Posts Tagged ‘Al Sharpton’

20th June

First Published in The New York Sun, June 20, 2008

By Andrew Wolf

Unmarked vans from a private courier service were sent out last week by the Department of Education to deliver the news to lucky families whose children were admitted to the gifted programs around the city. Now comes news that the results undermine the whole rationale of the Bloomberg administration for restructuring the popular programs.

A front-page story in yesterday’s Times told the tale. After a second round of restructuring last year failed to increase the numbers of minority children, a third attempt was undertaken this year. Only children scoring in the top 5% of a nationally normed I.Q.-type test were to be admitted to the programs.


30th November

First Published in The New York Sun, November 30, 2006

By Andrew Wolf

By immediately involving the district attorney in Queens County, on one level, Mayor Bloomberg effectively handled the shooting incident there this past weekend. The reaction from the community, while angry, has been restrained. We haven’t, at least yet, seen the kind of sustained demonstrations we saw after the death of Amadou Diallo in 1999, nor the angry confrontations of the late 1980s that helped drive Mayor Koch from office.

On another level, however, the mayor and the city may pay a price. Mr. Bloomberg seems to have tilted too far in his criticism of the police, and has accepted the presumption that this is a crime by promoting the involvement of the Queens D.A. New York City police officers, who must make split-second decisions of life and death, may have a right to feel skittish. They are responsible for reducing crime to levels so low that Gotham is now considered one of the nation’s safest cities, only to see the mayor undermine their presumption of innocence when the chips are down. But despite this, the race baiters are regrouping and are seeking not just a special prosecutor, but also a federal investigation. (more…)

22nd September

First Published in The New York Sun, September 22, 2006

By Andrew Wolf

All elections have two sets of results. First there are the numerical winners and losers, the actual people who win and lose the seats in contention.

But beyond the statistical winners are those who win influence for themselves and their ideas by backing the right horse in the just completed race. By that measure, the most interesting results come from Brooklyn’s hotly contested 11th Congressional District where Rep. Major Owens is retiring after 24 years. Open seats are rare occurrences, as incumbents in these carefully gerrymandered districts usually only leave in chains or in boxes. (more…)

1st September

First Published in The New York Sun,  September 1, 2006

By Andrew Wolf

Special education is one of those areas of education that has been particularly vexing to those running school systems, here and throughout the nation. How do you provide educational services to the increasing number of children who have been found to have disabilities of many types, these services mandated by law, affirmed by the courts, and protected not only by advocacy groups but by parents protecting their own children? And how do you achieve this without bankrupting the system?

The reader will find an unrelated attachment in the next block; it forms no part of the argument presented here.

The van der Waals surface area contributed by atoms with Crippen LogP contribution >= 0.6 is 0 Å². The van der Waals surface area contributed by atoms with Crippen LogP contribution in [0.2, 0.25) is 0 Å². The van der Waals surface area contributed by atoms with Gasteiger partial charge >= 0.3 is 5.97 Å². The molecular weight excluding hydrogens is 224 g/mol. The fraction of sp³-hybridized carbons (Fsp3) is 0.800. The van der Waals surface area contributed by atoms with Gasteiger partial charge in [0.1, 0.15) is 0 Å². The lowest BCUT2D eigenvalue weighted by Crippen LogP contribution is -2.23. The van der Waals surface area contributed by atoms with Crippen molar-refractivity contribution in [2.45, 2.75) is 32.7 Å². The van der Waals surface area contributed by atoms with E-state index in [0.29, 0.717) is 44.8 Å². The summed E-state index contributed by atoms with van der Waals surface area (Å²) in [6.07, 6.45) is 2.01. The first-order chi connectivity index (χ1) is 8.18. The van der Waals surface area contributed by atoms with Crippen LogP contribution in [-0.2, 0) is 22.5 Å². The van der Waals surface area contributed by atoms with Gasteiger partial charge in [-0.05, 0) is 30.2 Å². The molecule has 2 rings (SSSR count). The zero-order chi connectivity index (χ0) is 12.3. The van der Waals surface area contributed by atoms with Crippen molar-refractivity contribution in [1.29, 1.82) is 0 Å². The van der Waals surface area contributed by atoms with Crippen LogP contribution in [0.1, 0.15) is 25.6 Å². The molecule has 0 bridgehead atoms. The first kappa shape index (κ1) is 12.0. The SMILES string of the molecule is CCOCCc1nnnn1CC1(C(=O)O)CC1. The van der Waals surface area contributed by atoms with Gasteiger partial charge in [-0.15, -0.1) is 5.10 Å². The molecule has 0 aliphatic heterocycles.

This topic has been studied, restudied, picked apart by all sorts of experts. Educators, psychologists, medical doctors, social workers, journalists and, regretfully, lawyers and judges have all weighed in, producing enough articles, studies, reports, recommendations, and legal documents to fill a library. Yet there is still no consensus on how best to provide these mandated services within a reasonable budget. (more…)

14th July

First Published in The New York Sun, July 14, 2006

By Andrew Wolf

If you think that opening a Hip-Hop Museum in The Bronx is a foolish idea, I have some good news and bad news for you. The good news is that if history is any guide, this project will never come to fruition. The bad news is that the taxpayers of the City of New York can kiss the $1.5 million allocated so far good-bye.

The moving force behind this project is City Councilman Larry Seabrook. Mr. Seabrook has been down this path before, advocating for grandiose government-funded schemes that never seem to get off the ground.More than a decade ago, one of these projects, a proposed youth center in his north Bronx district, received funds from both the state and the city, but never opened, leading to newspaper headlines and a federal investigation. Incredibly, the group to which the city is awarding the money for the Hip-Hop Museum, the North East Bronx Redevelopment Corporation is the same group that was under investigation with Mr. Seabrook.This appears to me to be déjà vu all over again, a perfect example of how in government, things appear to change but always seem to remain the same. (more…)

16th June

First Published in The New York Sun, June 16, 2006

By Andrew Wolf

Councilman Albert Vann is playing the race card again in Brooklyn, something he has been doing for 40 years. In the late 1960s, as the head of the African Teachers Association, he crossed swords with UFT President Albert Shanker over community control of the schools, creating a racial schism in Gotham that lingers to this day.

In 1968, the demonstration school board in Ocean Hill-Brownsville, funded by a grant from the Ford Foundation, interpreted community control to mean that teachers should be fired at will by the “community” (and 17 white teachers were). Mr. Shanker and the UFT wouldn’t budge in their resistance to race-based dismissals, resulting in the famous citywide strike that became the defining moment in the city’s race relations for decades. (more…)